Maximum means the greatest possible quantity, amount or degree. It implies the comparison of one thing with another of a lesser degree. We cannot compare the negligence of two automobile drivers in California in order to determine which one was the most negligent and attach liability to him.
Of course the instruction was general in its terms and was not specifically pointed at defendant. However, it could have been pointed to no other because the jury were properly instructed that the negligence of Meyers, the host driver, could not have been imputed to plaintiffs, who were his guests. The instruction was in conflict with other proper instructions on proximate cause.
 It has been held many times that incorrect instructions do not always constitute reversible error and that an incorrect instruction may be cured by other correct instructions. The rule that should be applied here is stated in Soda v. Marriott, 118 Cal.App. 635 [ 5 P.2d 675], as follows:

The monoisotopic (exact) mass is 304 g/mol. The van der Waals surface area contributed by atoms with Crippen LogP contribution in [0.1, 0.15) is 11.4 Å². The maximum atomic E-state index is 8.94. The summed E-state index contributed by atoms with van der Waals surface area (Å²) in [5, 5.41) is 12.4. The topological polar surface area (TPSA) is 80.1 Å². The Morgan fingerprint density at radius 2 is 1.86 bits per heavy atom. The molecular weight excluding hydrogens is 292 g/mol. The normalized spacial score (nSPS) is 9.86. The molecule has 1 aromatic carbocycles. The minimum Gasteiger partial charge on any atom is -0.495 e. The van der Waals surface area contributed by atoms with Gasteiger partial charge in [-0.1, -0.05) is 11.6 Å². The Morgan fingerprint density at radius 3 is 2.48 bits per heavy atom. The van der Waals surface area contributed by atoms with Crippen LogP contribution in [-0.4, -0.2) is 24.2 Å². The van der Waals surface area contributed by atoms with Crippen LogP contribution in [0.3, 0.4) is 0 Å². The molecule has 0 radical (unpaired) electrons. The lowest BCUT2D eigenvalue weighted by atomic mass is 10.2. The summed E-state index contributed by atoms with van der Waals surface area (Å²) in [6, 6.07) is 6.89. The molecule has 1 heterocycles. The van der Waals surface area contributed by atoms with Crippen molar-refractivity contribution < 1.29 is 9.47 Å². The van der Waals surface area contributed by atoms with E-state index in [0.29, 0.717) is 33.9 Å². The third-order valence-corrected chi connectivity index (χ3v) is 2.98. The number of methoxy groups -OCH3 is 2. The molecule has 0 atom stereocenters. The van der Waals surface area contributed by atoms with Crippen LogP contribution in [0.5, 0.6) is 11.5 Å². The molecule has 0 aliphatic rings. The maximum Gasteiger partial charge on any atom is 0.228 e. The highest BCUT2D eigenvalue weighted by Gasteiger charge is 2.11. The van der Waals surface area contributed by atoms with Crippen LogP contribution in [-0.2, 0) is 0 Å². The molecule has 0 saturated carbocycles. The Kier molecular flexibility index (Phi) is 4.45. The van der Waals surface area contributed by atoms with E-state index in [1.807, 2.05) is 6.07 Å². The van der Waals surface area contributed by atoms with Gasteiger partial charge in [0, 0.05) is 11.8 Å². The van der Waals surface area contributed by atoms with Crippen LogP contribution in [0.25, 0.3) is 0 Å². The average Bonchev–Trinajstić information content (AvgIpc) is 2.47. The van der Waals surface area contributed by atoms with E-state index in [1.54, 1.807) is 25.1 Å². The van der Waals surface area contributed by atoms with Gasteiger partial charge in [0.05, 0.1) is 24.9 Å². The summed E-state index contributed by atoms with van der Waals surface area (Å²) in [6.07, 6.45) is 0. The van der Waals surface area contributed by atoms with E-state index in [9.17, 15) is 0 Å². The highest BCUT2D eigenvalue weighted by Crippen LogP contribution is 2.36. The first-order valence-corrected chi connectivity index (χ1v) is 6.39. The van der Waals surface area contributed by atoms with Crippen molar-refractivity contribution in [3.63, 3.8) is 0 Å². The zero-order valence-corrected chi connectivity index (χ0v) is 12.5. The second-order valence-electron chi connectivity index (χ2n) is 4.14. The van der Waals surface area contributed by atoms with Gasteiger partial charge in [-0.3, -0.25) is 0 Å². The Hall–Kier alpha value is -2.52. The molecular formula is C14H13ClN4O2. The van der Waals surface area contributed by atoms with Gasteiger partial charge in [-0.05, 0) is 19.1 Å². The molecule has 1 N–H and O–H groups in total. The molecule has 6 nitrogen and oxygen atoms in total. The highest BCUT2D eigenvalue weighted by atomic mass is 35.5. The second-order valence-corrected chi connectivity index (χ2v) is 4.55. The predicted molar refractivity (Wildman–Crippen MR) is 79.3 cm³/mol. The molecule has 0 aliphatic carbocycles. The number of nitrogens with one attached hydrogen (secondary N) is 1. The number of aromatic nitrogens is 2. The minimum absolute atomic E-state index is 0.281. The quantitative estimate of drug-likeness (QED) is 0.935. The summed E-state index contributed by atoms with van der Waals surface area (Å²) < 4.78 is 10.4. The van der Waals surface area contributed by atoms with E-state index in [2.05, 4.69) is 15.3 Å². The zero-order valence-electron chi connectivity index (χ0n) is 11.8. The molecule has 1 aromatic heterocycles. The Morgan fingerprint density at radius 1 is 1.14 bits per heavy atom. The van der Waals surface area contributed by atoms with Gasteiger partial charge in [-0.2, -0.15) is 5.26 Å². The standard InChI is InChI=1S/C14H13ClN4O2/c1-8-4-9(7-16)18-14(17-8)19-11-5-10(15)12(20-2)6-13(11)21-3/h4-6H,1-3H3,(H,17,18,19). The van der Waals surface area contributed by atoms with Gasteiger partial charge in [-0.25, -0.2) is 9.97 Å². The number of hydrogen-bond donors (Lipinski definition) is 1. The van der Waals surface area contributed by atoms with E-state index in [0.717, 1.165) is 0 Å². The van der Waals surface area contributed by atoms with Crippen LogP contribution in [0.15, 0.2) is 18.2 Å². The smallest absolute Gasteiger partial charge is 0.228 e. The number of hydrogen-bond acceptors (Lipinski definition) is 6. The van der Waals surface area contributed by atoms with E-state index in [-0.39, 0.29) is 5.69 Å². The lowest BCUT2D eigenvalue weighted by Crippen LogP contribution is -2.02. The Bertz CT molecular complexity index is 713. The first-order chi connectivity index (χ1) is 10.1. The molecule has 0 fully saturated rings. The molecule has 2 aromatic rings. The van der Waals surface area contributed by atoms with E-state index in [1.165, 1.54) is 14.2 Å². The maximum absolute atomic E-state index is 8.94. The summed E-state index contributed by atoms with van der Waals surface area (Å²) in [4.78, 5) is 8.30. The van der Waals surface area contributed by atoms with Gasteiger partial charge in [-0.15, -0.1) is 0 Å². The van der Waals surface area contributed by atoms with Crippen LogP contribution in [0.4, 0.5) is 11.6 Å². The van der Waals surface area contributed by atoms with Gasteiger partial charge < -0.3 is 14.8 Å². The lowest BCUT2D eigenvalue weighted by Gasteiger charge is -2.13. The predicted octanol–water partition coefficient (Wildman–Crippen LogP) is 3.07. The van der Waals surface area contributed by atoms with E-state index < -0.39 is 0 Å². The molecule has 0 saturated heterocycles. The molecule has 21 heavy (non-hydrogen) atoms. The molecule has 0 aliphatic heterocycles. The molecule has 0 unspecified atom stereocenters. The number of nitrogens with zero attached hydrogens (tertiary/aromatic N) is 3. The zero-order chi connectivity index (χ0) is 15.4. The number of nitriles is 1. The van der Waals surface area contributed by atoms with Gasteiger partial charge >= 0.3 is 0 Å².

"If a single instruction omits an essential element of the cause, but is a correct declaration of the law so far as it goes, and the omitted element is correctly given in another instruction, the omission will ordinarily be cured thereby. If, however, an essential principle of law is stated to the jury materially incorrect, this prejudicial error will not ordinarily be cured by a correct declaration of the same principle in another instruction. The giving of instructions which are contradictory in essential elements may warrant the reversal of a judgment for the reason that it is impossible to determine which charge controlled the determination of the jury. ( Chidester v. Consolidated People's Ditch Co., 53 Cal. 56; Buttrick v. Pacific Elec. Ry. Co., 86 Cal.App. 136 [ 260 P. 588]; Gaster v. Hinkley, 85 Cal.App. 55 [ 258 P. 988]; Noce v. United Railroads, 53 Cal.App. 512 [ 200 P. 819].)" (See also, Akers v. Cowan, 26 Cal.App. (2d) 694 [ 80 P.2d 143]; Ferguson v. Nakahara, 43 Cal.App. (2d) 435 [ 110 P.2d 1091]; Pierce v. United Gas Electric Co., 161 Cal. 176 [ 118 P. 700]; Starr v. Los Angeles Ry. Corp., 187 Cal. 270 [ 201 P. 599].)